Nesting success of grassland and savanna birds on reclaimed surface coal mines of the Midwestern United States

  • Published source details Galligan E.W., Devault T.L. & Lima S.L. (2006) Nesting success of grassland and savanna birds on reclaimed surface coal mines of the Midwestern United States. The Wilson Journal of Ornithology (formerly The Wilson Bulletin), 118, 537-546.


This study is summarised as evidence for the following.

Action Category

Restore or create grasslands

Action Link
Bird Conservation
  1. Restore or create grasslands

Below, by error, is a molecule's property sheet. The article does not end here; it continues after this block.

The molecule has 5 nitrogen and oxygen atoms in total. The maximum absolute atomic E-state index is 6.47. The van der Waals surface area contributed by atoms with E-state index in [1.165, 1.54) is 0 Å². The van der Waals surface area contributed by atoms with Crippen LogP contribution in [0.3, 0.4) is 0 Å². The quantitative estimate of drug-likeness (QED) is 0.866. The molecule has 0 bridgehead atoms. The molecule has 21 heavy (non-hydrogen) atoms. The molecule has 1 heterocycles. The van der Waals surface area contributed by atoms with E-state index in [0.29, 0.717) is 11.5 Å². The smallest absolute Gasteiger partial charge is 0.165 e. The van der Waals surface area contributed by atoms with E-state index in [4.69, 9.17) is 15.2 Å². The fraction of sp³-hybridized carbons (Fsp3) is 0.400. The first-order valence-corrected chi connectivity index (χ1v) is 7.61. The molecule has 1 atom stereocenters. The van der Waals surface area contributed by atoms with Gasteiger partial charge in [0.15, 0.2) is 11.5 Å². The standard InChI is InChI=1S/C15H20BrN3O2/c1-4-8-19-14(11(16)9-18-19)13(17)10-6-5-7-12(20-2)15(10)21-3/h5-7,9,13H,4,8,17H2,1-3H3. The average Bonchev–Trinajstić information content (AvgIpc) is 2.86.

A study in 1999-2000 on the reclaimed Chinook mine (39-67 ha) and Universal mine sites in southwest Indiana, USA (Galligan et al. 2006), found 465 bird nests of 31 species at Chinook and 446 at Universal. Red-winged blackbird, eastern meadowlark, field sparrow, dickcissel, grasshopper sparrow and Henslow's sparrow were the commonest nesting birds. Reproductive success (i.e. nests that fledged young) of key species, e.g. Henslow's sparrow (9 of 21 nests fledged young) and grasshopper sparrow (26 of 41), and of several other species was comparable with that in non-mined grassland habitats. Both sites were seeded with (mostly) non-native grasses and were situated in open grassland; shrub/savanna; and grassland with patches of shrubs.


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